Finally, petitioner complains about the fact that there are differences between the amounts of bank deposits found in the subject notice of deficiency and the amounts stipulated by the parties at trial. While we note the differences, we disagree with petitioner's argument that they prove "that the bank deposit method is totally inaccurate and improper method of attempting to calculate Petitioner's liability." To the contrary, it is clear that, in reconstructing a taxpayer's income, the Commissioner is not required to achieve "mathematical exactitude". E.g., Petzoldt v. Commissioner [Dec. 45,566], 92 T.C. 661, 693-694 (1989); Harper v. Commissioner [Dec. 30,129], 54 T.C. 1121, 1129 (1970). Furthermore, as discussed below, the unreported income determined by respondent for each of the years in issue is less than the amounts that would have been determined using the deposits stipulated by the parties. This suggests that respondent took a conservative approach in determining the amount of income omitted from petitioner's returns. We find no fault in respondent's approach in these cases.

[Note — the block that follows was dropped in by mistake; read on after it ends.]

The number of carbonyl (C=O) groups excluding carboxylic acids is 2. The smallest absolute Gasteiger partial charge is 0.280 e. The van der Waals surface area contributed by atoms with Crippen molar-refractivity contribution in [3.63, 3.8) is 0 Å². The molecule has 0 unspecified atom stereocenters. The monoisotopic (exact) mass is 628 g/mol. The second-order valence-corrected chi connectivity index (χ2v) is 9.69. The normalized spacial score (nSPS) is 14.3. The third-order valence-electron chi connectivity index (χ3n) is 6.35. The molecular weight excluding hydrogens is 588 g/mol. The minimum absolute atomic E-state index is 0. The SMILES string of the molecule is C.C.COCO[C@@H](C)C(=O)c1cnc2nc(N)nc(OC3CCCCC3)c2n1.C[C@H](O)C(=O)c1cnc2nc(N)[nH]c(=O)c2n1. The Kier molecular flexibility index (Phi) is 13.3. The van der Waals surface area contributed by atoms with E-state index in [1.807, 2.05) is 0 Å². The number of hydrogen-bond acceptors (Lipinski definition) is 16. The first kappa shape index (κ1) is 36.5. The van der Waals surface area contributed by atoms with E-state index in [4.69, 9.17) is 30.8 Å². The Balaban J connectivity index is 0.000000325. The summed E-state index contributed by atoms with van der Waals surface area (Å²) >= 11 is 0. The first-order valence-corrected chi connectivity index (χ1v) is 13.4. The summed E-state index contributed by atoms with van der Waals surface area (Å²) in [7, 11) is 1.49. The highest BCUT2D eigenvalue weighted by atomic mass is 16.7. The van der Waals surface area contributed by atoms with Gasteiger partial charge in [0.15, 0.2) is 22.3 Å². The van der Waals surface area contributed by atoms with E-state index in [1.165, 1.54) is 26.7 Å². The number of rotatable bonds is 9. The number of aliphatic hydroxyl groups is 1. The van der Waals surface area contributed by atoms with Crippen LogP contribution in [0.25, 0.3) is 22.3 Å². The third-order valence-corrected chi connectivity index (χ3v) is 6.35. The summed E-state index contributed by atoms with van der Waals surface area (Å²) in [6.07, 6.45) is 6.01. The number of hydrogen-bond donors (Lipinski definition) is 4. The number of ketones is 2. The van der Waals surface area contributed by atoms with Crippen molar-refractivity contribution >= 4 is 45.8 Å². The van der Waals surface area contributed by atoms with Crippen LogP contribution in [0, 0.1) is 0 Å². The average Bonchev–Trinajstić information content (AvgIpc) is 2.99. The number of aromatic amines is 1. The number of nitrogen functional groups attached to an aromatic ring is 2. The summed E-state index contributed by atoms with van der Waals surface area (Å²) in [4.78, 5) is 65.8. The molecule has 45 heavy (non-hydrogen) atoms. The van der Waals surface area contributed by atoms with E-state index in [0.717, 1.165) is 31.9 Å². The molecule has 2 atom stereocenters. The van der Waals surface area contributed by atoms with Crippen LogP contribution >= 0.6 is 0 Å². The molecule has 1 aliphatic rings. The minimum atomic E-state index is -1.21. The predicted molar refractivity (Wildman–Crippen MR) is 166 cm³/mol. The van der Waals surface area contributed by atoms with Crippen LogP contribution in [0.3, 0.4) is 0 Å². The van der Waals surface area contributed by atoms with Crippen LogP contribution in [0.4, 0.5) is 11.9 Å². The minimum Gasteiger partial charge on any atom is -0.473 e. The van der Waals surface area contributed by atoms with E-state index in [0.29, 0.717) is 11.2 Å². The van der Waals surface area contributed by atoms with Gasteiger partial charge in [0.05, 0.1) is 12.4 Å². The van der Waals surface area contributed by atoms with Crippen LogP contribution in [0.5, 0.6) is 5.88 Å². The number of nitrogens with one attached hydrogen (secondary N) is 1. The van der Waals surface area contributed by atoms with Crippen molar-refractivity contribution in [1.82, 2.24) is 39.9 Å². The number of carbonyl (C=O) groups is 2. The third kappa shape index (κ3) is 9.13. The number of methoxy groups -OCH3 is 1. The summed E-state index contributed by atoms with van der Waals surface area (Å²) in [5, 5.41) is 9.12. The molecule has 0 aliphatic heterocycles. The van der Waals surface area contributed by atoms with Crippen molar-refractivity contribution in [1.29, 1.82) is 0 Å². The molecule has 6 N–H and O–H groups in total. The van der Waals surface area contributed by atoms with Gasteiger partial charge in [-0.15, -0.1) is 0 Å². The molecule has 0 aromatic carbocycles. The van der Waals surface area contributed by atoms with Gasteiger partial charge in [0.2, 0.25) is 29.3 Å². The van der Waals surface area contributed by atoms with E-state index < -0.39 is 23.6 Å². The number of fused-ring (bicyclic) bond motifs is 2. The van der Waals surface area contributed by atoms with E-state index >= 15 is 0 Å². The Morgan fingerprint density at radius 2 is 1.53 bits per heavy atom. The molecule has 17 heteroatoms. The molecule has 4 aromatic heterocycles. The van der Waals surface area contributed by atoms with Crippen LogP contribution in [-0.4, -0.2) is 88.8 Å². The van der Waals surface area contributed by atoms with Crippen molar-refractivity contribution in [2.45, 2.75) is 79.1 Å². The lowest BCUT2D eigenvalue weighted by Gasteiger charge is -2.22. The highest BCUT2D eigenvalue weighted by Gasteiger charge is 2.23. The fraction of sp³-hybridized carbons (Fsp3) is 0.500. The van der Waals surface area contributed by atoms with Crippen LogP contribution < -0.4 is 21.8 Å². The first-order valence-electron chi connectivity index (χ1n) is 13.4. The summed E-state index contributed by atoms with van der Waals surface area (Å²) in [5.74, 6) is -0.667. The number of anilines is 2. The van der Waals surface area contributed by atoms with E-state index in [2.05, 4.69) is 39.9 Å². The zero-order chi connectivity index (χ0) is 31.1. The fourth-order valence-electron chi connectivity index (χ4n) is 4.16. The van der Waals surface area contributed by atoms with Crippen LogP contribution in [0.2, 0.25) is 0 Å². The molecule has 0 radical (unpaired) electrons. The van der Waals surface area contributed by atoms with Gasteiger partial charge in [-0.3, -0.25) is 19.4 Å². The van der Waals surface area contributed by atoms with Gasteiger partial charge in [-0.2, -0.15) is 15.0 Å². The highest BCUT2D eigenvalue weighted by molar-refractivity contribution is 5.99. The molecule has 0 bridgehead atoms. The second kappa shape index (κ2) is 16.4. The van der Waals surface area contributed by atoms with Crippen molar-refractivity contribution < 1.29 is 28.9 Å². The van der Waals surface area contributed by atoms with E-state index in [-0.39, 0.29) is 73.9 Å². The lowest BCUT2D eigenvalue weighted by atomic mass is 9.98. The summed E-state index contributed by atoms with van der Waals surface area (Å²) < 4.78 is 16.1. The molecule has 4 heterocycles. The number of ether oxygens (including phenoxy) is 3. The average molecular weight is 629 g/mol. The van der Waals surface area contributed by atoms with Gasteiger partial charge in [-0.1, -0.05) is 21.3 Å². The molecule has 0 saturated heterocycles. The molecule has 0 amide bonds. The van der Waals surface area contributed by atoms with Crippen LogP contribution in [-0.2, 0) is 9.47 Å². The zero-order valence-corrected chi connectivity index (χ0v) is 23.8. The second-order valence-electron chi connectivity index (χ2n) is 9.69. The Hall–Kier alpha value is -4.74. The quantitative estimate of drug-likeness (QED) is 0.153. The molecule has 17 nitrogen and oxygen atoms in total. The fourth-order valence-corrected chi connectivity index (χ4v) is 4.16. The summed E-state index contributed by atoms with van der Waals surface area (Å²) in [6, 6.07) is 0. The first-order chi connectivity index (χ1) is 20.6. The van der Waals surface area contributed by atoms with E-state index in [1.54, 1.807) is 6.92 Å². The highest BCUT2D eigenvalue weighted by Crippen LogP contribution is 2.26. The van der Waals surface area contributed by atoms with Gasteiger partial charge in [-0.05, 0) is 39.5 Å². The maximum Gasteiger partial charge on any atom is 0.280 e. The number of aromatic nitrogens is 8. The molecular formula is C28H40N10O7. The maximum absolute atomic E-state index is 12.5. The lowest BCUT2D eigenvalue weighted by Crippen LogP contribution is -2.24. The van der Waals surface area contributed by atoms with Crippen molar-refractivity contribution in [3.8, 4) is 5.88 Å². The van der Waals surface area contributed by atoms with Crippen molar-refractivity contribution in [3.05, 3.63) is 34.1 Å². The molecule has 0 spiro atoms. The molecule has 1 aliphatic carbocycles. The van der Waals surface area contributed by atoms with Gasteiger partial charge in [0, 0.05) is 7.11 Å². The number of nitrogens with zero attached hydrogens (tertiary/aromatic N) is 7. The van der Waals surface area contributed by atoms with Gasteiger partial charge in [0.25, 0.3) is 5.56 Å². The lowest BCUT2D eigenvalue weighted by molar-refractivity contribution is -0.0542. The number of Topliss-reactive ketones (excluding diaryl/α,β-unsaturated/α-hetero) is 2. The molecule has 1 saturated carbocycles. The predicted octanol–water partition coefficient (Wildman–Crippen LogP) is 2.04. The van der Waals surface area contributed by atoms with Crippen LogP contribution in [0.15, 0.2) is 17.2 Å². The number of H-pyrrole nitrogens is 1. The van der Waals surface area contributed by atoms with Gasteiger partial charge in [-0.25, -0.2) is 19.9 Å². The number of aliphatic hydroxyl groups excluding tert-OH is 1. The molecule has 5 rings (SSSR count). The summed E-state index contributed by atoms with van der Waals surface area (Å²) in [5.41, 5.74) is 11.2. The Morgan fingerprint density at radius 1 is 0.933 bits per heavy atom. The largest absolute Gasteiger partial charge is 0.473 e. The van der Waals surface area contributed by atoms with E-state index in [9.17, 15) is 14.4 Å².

1982 Taxable Year

Respondent found that the expenditures made by petitioner during 1982 exceeded the funds which were available in his bank accounts by $47,240. Respondent added that excess to the net deposits that had been made during the year, $384,029, and, thereby, determined that petitioner's gross receipts from his business amounted to $431,269, $50,538 more than the amount reported on Schedule C of his 1982 return, $380,731. The following is a summary of respondent's reconstruction of petitioner's income for 1982 as determined in the notice of deficiency and as revised in accordance with the stipulations of the parties: